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Clamp1

Our simple, inexpensive toggle clamps hold your work in a tight grip. Make several at once and apply them liberally to improve your shop-made jigs.

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Sharpeningcenter

Make sharpening easy with this handy station that houses all your tools and supplies in a central location.

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Chestnut1

A blight killed off most of these massive beauties decades ago. But woodworkers still enjoy working with salvaged chestnut, and there is hope on the horizon for the species’ recovery.

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Bamboo1

This fast-growing plant isn’t technically a wood, but it shares many of wood’s finer qualities, such as hardness and stainability. It also grows lightning fast, has thousands of applications, and has a long history as one of the planet’s most revered building materials.

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Backtoschool1

NOT TOO BIG, NOT TOO SMALL: Lonnie Bird’s school is the right size for one-on-one instruction but it still has plenty of space for a well-equipped woodshop. 

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THIS WOODEN TOY IS A SURE conversation piece. You can explain its mysterious movements as magnetic lines of force or a woodworker’s magic fingers — or just let your audience engage in speculation. To make this classic whittling toy, sometimes referred to as the “gee-haw-whimmy-diddle,” I used scraps of birch for the sticks, about 5/16" square and 10"-11" long.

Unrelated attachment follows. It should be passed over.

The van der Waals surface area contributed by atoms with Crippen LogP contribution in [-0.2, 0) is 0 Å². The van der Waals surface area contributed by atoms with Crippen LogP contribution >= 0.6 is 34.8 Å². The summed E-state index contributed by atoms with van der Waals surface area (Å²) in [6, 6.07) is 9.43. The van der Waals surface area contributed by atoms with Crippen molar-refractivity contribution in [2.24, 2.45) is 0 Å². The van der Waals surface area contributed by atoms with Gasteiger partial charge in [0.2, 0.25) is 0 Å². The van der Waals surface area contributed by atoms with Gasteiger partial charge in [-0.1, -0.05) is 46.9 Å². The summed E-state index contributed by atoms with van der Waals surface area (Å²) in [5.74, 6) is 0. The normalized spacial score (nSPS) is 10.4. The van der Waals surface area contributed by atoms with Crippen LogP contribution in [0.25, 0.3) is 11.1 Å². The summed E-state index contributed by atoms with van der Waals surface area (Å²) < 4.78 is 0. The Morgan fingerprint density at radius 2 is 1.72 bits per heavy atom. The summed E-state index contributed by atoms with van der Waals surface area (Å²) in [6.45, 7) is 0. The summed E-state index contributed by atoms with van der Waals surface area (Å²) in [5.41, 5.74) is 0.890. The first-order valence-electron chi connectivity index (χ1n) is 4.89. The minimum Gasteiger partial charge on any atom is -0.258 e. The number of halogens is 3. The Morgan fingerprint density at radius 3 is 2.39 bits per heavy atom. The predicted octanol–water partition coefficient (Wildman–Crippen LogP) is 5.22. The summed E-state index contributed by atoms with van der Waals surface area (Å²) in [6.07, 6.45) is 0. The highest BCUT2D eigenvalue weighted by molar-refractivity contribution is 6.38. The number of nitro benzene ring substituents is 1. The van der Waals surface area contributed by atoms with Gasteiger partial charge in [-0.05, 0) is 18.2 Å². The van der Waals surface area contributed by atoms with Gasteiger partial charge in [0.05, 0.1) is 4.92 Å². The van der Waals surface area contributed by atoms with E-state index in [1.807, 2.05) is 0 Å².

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Turn or carve your own version of a traditional fishing lure with these kits: Diving Lure Kit, Chugger Lure Kit (game fish) and Chub Lure Kit (large game fish). Each kit includes components to make 10 lures plus instructions. 

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Pinnacle1

The Pinnacle Honing Guide is what’s new. You’ll get perfect results first and every time, it’s easy to set up and use, it works with oil or water stones, diamond or ceramic, and even the Scary Sharp system.

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Marc1

Marc Adams did not envision a career in woodworking education, but a family tragedy set him on a path that has benefited thousands of woodworkers.

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Asushi1

My wife and I wanted to present my brother and his wife with a nice sushi set, but we were disappointed with the offerings available commercially. Naturally, that meant I would design and build one myself. Because presentation is just as important as preparation with many customary Japanese foods, I started with a traditional “geta”-style tray and added a few elegant touches of my own.

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